It doesn't take much to fall behind at university. Miss a few classes, botch an assignment or an exam and the term can take a sharp turn. Combine that with separation from family and friends, financial stress and other personal issues, and a student can suffer overwhelming anxiety or sink into a depression. To better support struggling students, the University of B.C. launched its Early Alert program in January to help identify problems and respond to them fast.
"It's really all about supporting student learning through identifying students early, before they develop more serious types of difficulties, and connecting to them appropriate resources, again, as early as possible," said Cheryl Washburn, director of counselling services at UBC and project lead for Early Alert. She notes a one-semester course is short so going off track even for a couple of weeks can cause significant problems.
Now faculty and staff can build on the assistance they provide students by expressing their concerns about students using a secure online form.
A team of advisers reviews concerns and develops a co-ordinated plan for supporting the student. A professor or faculty adviser in contact with the student lets the student know about the resources available to help him or her get back on track. Students could receive referrals for financial assistance, counselling services and learning skills support. A student can refuse to follow up. "Most students are very thankful because oftentimes with what's going on with students, there's all sorts of things that prevent them from reaching out themselves, and that can be anything from shame, embarrassment, feeling overwhelmed, feeling paralyzed, really, with stress," Washburn said. "And sometimes it's just not knowing what services are available."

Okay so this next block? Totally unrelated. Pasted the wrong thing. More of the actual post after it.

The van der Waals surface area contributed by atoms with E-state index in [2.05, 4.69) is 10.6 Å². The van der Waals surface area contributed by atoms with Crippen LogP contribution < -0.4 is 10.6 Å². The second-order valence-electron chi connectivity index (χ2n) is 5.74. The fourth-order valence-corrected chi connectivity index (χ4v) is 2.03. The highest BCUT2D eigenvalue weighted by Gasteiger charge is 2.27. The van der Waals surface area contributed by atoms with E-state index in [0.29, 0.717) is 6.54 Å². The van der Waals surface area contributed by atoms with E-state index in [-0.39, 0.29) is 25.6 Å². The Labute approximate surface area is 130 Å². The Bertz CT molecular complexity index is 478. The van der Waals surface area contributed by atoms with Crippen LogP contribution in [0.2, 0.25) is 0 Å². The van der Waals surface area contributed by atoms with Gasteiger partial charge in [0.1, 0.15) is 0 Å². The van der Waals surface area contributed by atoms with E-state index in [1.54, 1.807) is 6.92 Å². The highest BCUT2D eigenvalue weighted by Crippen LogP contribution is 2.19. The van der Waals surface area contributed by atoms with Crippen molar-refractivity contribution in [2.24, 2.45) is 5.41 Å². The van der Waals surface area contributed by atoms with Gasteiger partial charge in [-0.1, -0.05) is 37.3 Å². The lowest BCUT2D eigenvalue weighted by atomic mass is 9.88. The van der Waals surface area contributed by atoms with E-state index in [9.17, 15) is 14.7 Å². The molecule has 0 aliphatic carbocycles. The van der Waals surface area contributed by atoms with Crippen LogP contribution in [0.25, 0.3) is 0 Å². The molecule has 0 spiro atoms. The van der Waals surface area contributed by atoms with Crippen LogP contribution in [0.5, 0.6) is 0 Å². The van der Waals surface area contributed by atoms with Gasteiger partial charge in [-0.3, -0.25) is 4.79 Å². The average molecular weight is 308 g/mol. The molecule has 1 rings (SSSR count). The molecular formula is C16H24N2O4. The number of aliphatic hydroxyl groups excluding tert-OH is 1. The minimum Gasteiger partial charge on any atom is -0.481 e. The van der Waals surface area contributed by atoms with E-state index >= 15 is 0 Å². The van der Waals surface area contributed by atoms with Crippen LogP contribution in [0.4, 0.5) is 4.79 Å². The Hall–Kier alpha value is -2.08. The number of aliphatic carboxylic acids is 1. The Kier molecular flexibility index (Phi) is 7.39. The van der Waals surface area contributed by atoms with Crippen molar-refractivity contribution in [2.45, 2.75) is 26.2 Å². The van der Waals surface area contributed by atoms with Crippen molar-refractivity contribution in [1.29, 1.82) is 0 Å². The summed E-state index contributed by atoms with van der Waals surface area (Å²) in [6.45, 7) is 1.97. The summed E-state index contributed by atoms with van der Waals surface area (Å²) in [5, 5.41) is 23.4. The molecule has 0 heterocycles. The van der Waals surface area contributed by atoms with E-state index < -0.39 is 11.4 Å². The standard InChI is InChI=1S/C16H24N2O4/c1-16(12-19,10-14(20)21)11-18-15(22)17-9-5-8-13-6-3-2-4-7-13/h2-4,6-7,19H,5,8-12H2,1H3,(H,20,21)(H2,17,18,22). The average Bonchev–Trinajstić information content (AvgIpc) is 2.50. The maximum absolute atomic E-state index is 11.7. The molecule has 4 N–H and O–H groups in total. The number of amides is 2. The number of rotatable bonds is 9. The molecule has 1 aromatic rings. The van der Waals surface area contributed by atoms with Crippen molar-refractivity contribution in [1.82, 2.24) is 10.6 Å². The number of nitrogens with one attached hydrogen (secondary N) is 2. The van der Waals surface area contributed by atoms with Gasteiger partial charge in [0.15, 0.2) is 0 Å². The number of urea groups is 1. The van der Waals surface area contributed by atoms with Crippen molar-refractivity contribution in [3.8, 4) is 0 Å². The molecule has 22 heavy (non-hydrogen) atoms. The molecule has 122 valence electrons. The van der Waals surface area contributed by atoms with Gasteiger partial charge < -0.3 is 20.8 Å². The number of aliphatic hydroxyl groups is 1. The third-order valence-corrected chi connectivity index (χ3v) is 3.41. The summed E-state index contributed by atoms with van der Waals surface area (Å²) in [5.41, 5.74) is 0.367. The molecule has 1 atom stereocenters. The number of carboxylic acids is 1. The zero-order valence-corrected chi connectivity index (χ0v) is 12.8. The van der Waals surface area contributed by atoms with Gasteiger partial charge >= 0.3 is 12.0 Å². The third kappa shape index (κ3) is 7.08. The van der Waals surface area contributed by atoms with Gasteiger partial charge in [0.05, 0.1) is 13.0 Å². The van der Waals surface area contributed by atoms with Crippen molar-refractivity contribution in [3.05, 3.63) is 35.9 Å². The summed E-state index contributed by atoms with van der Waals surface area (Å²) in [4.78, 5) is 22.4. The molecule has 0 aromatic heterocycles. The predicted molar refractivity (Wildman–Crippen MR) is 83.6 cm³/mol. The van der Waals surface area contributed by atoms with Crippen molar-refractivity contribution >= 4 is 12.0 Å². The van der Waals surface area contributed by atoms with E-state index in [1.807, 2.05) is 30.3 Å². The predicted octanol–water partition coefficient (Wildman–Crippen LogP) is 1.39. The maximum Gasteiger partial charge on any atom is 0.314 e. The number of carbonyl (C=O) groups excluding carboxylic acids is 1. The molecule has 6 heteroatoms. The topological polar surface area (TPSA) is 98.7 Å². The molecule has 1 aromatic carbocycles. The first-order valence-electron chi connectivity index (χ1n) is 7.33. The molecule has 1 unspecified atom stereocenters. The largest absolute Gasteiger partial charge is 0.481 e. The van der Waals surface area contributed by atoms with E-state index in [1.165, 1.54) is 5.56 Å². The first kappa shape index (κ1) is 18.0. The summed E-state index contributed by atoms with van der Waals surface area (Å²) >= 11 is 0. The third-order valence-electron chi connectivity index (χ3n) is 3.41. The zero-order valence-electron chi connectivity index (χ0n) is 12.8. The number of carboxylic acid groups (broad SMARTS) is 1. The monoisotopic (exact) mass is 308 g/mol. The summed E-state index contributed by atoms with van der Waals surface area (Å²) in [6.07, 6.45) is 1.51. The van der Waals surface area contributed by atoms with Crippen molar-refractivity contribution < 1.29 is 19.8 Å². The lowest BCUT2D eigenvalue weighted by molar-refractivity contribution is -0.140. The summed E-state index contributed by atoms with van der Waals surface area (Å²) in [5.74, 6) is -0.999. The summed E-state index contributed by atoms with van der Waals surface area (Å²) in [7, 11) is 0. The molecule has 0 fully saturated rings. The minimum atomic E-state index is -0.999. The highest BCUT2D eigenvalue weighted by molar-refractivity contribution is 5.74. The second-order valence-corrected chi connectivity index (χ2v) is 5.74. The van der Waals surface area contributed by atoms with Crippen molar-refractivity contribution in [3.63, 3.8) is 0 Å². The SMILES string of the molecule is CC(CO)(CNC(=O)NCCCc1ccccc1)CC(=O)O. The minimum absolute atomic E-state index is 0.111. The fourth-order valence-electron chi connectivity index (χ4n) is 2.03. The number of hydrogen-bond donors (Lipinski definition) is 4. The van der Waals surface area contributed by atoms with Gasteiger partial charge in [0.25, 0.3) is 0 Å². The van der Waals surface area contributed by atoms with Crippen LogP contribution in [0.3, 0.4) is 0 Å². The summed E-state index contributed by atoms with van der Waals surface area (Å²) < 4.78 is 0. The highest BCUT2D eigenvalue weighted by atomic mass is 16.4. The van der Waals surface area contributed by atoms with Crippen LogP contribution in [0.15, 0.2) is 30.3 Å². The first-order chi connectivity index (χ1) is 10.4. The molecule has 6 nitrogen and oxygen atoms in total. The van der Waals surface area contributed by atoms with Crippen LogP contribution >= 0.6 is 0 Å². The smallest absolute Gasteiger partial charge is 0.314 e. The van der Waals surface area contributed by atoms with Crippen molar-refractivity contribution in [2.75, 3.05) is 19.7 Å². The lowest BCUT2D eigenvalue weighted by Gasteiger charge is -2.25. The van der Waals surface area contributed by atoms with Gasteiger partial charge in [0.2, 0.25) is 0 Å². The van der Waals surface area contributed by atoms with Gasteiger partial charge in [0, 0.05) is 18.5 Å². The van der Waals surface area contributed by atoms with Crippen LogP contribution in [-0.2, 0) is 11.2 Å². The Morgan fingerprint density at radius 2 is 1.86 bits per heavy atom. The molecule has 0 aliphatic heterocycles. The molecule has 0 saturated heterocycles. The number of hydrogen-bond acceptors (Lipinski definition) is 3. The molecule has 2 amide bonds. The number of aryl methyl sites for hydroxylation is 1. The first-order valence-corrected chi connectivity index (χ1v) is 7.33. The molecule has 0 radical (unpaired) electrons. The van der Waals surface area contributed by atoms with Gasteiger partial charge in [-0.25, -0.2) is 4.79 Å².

Washburn says Early Alert can allow for a more holistic picture of a student's state to emerge if staff from different faculty and, say, sports and recreation submit concerns.
She said the system provides greater privacy and security regarding concerns about students because only a limited number of advisers can access the information and it eliminates the need for paper files in various offices.
An overview of the program was provided last year to all undergraduate faculty advisers, department advisers within the faculty of arts and advisers across student services. An overview will be presented to all faculty staff and student leaders this year. UBC plans to eventually train students to submit concerns about their peers to the Early Alert system.
So far, 519 student concerns have been submitted for UBC's more than 45,000 students through Early Alert.
Of these, 22 per cent of students were identified as needing more help than previously provided and have been contacted.
Early Alert is part of the university's student mental health plan. UBC consulted with Kwantlen Polytechnic University, which already runs Early Alert, prior to implementing the system.
Similar programs run at other institutions across Canada and the United States.